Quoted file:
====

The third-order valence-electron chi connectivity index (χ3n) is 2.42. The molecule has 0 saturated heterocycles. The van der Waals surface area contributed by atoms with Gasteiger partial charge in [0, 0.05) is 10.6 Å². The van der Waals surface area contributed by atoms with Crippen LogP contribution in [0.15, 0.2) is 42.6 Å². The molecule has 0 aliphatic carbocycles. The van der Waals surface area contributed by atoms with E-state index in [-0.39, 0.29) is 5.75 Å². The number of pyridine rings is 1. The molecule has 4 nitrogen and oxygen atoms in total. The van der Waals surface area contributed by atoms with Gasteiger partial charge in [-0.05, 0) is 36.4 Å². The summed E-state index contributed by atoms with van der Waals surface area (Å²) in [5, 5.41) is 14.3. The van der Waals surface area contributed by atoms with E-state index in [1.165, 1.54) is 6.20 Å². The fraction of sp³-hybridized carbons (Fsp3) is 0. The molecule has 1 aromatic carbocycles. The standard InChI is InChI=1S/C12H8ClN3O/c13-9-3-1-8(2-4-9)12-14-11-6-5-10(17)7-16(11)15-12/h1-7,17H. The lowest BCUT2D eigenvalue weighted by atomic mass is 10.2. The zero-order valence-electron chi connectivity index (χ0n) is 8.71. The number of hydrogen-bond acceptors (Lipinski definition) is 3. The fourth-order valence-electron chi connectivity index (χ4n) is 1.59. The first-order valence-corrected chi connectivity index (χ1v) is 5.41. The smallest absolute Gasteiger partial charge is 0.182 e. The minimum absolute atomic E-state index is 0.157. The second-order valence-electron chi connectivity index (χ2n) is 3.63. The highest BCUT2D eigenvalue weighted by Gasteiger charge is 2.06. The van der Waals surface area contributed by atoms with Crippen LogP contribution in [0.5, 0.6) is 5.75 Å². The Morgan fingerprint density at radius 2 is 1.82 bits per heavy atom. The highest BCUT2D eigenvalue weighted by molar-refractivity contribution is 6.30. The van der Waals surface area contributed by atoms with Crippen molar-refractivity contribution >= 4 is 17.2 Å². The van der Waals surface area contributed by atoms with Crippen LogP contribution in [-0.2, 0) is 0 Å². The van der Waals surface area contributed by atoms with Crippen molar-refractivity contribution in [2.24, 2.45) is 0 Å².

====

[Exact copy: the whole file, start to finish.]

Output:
The third-order valence-electron chi connectivity index (χ3n) is 2.42. The molecule has 0 saturated heterocycles. The van der Waals surface area contributed by atoms with Gasteiger partial charge in [0, 0.05) is 10.6 Å². The van der Waals surface area contributed by atoms with Crippen LogP contribution in [0.15, 0.2) is 42.6 Å². The molecule has 0 aliphatic carbocycles. The van der Waals surface area contributed by atoms with E-state index in [-0.39, 0.29) is 5.75 Å². The number of pyridine rings is 1. The molecule has 4 nitrogen and oxygen atoms in total. The van der Waals surface area contributed by atoms with Gasteiger partial charge in [-0.05, 0) is 36.4 Å². The summed E-state index contributed by atoms with van der Waals surface area (Å²) in [5, 5.41) is 14.3. The van der Waals surface area contributed by atoms with E-state index in [1.165, 1.54) is 6.20 Å². The fraction of sp³-hybridized carbons (Fsp3) is 0. The molecule has 1 aromatic carbocycles. The standard InChI is InChI=1S/C12H8ClN3O/c13-9-3-1-8(2-4-9)12-14-11-6-5-10(17)7-16(11)15-12/h1-7,17H. The lowest BCUT2D eigenvalue weighted by atomic mass is 10.2. The zero-order valence-electron chi connectivity index (χ0n) is 8.71. The number of hydrogen-bond acceptors (Lipinski definition) is 3. The fourth-order valence-electron chi connectivity index (χ4n) is 1.59. The first-order valence-corrected chi connectivity index (χ1v) is 5.41. The smallest absolute Gasteiger partial charge is 0.182 e. The minimum absolute atomic E-state index is 0.157. The second-order valence-electron chi connectivity index (χ2n) is 3.63. The highest BCUT2D eigenvalue weighted by Gasteiger charge is 2.06. The van der Waals surface area contributed by atoms with Crippen LogP contribution in [0.5, 0.6) is 5.75 Å². The Morgan fingerprint density at radius 2 is 1.82 bits per heavy atom. The highest BCUT2D eigenvalue weighted by molar-refractivity contribution is 6.30. The van der Waals surface area contributed by atoms with Crippen molar-refractivity contribution >= 4 is 17.2 Å². The van der Waals surface area contributed by atoms with Crippen LogP contribution in [-0.2, 0) is 0 Å². The van der Waals surface area contributed by atoms with Crippen molar-refractivity contribution in [2.24, 2.45) is 0 Å².